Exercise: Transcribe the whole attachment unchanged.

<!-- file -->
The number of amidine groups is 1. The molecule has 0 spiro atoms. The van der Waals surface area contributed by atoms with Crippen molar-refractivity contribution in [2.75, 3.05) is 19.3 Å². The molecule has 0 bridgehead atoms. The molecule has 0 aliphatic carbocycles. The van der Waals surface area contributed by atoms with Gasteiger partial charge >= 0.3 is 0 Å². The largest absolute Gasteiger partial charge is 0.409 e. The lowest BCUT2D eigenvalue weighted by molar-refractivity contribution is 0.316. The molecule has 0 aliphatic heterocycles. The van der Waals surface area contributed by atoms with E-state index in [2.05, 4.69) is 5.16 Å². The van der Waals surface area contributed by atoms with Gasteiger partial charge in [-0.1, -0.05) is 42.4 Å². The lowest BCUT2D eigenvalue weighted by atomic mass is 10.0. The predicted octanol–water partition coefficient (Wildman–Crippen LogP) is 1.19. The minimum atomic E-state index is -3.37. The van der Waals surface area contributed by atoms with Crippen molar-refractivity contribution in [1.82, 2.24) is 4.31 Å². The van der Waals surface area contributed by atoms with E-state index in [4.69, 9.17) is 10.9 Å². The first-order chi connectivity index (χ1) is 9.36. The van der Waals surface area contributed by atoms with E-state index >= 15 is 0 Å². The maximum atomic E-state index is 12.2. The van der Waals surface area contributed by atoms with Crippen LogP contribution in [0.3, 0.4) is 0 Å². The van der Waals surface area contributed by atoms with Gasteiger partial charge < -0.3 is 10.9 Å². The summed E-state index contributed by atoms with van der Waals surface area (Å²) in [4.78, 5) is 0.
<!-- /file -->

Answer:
The number of amidine groups is 1. The molecule has 0 spiro atoms. The van der Waals surface area contributed by atoms with Crippen molar-refractivity contribution in [2.75, 3.05) is 19.3 Å². The molecule has 0 bridgehead atoms. The molecule has 0 aliphatic carbocycles. The van der Waals surface area contributed by atoms with Gasteiger partial charge >= 0.3 is 0 Å². The largest absolute Gasteiger partial charge is 0.409 e. The lowest BCUT2D eigenvalue weighted by molar-refractivity contribution is 0.316. The molecule has 0 aliphatic heterocycles. The van der Waals surface area contributed by atoms with E-state index in [2.05, 4.69) is 5.16 Å². The van der Waals surface area contributed by atoms with Gasteiger partial charge in [-0.1, -0.05) is 42.4 Å². The lowest BCUT2D eigenvalue weighted by atomic mass is 10.0. The predicted octanol–water partition coefficient (Wildman–Crippen LogP) is 1.19. The minimum atomic E-state index is -3.37. The van der Waals surface area contributed by atoms with Crippen molar-refractivity contribution in [1.82, 2.24) is 4.31 Å². The van der Waals surface area contributed by atoms with E-state index in [4.69, 9.17) is 10.9 Å². The first-order chi connectivity index (χ1) is 9.36. The van der Waals surface area contributed by atoms with E-state index >= 15 is 0 Å². The maximum atomic E-state index is 12.2. The van der Waals surface area contributed by atoms with Crippen LogP contribution in [0.3, 0.4) is 0 Å². The van der Waals surface area contributed by atoms with Gasteiger partial charge < -0.3 is 10.9 Å². The summed E-state index contributed by atoms with van der Waals surface area (Å²) in [4.78, 5) is 0.